If there is technological advance without social advance, there is, almost automatically, an increase in human misery. - Michael Harrington
RFE/RL NEWSLINE

RFE/RL NEWSLINE Vol 3, No. 3, Part II, 6 January 1999


________________________________________________________
RFE/RL NEWSLINE Vol 3, No. 3, Part II, 6 January 1999

A daily report of developments in Eastern and
Southeastern Europe, Russia, the Caucasus and Central
Asia prepared by the staff of Radio Free Europe/Radio
Liberty.

This is Part II, a compilation of news concerning
Central, Eastern, and Southeastern Europe.  Part I
covers Russia, Transcaucasia and Central Asia and is
distributed simultaneously as a second document.  Back
issues of RFE/RL NewsLine and the OMRI Daily Digest are
online at RFE/RL's Web site:
http://www.rferl.org/newsline

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Headlines, Part II

* KLAUS WANTS DIALOGUE WITH HAVEL

* VIOLENCE BREAKS OUT IN PRISHTINA

* ABDIC BALKS AT MOVE TO TRY HIM FOR WAR CRIMES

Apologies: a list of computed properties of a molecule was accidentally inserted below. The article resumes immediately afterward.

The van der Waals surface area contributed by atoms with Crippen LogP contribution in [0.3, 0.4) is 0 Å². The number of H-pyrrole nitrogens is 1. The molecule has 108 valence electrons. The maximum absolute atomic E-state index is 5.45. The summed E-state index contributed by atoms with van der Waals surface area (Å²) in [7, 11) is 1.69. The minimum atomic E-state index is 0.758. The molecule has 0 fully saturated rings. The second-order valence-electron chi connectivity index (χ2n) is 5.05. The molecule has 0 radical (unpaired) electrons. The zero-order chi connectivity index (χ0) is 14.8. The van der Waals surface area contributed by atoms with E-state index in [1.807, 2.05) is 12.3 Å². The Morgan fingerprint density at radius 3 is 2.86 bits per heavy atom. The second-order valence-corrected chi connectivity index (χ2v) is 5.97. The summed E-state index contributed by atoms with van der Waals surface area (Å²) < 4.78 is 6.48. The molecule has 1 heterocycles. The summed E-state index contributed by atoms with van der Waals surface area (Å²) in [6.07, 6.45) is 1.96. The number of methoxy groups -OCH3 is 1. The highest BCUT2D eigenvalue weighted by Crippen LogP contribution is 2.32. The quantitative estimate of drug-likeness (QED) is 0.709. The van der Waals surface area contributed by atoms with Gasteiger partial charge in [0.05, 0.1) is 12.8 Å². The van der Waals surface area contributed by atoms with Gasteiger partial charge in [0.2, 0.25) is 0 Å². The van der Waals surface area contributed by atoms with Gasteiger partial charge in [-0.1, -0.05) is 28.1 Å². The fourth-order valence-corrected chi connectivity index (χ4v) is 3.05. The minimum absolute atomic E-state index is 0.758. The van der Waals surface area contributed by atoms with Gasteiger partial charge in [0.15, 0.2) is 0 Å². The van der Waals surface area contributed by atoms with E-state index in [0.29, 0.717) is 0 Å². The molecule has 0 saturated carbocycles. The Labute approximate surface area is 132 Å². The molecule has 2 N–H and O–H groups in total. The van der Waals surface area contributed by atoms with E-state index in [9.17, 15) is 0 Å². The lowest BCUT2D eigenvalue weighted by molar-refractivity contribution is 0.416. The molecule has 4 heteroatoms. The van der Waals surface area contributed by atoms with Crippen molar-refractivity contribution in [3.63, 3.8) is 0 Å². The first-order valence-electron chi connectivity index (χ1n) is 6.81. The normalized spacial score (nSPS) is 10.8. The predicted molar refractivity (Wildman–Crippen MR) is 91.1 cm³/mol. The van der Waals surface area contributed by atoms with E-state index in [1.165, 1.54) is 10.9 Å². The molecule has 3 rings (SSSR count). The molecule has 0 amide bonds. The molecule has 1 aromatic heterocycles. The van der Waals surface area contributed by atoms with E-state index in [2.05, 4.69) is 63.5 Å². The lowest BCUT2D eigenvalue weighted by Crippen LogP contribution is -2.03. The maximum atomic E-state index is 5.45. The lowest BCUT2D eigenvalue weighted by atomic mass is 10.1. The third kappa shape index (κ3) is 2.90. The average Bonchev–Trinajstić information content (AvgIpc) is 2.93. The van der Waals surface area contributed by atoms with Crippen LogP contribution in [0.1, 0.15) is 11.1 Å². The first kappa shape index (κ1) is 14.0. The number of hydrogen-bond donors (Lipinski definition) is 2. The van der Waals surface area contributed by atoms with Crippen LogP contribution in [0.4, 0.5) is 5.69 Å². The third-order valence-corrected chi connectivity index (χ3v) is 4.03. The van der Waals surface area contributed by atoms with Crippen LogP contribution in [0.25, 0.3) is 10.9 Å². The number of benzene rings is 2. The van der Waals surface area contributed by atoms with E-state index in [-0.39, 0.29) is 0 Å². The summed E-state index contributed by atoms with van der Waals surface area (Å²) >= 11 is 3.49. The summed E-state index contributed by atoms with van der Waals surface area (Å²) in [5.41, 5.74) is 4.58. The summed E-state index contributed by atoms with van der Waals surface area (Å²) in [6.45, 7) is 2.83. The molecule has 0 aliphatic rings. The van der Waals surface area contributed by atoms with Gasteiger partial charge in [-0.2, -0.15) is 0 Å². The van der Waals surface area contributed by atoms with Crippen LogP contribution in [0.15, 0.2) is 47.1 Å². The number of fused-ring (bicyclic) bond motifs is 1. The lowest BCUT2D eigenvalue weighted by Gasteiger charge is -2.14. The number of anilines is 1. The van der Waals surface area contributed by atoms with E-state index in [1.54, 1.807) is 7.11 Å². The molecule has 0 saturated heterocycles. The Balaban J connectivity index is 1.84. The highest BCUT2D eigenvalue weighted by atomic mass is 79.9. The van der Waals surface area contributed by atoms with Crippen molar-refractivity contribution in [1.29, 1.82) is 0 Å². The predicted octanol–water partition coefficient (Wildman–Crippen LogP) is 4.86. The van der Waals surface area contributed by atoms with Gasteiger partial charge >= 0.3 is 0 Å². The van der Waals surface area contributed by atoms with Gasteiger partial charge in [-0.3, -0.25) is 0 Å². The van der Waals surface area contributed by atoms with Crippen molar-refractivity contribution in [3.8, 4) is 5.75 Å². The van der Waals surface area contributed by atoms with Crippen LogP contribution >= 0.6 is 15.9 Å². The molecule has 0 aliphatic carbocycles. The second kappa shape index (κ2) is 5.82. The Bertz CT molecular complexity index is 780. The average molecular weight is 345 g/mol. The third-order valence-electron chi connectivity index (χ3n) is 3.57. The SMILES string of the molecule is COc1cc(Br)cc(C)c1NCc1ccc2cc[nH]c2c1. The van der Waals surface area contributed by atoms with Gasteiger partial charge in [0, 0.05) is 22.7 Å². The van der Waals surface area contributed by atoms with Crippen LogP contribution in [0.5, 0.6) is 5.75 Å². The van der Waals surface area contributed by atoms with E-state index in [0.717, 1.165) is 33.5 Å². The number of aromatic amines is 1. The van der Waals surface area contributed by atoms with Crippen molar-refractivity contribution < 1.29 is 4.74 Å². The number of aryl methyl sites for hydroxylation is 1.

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EAST-CENTRAL EUROPE

INFLATION IN UKRAINE REACHED 20 PERCENT LAST YEAR.
Presidential aide Valeriy Lytvytskyy said on 5 January
that inflation in Ukraine reached 20 percent last year,
AP reported. Inflation in September was 3.8 percent and
rose to 6.8 percent in October in the wake of Russia's
financial crisis, sinking to 3 percent in November and
3.3 percent in December. The previous year, inflation
stood at 10 percent. Lytvytskyy commented that the 20
percent inflation rate in 1998 was "a relatively
acceptable price to pay for the regional crisis,
considering its depth and comparing Ukraine's inflation
figure to those of neighboring countries." JM

UKRAINIAN SECURITY SERVICE SAYS 12 SPIES CAUGHT IN 1998.
The Security Service reported on 5 January that last
year it caught 12 agents from foreign intelligence
services and thwarted 14 attempts to pass sensitive data
to foreign diplomats. It added that a total of 19
foreigners were expelled from Ukraine in 1998 for their
involvement in espionage. JM

PROTESTING REPAIRMEN SHUT OFF ELEVATORS IN SEVASTOPOL.
Workers of a company maintaining and repairing elevators
in Sevastopol have closed down all elevators in the
city, except those serving hospitals, to protest unpaid
wages, AP reported on 5 January. The protesters say the
repairmen are owed more than 300,000 hryvni ($87,500) in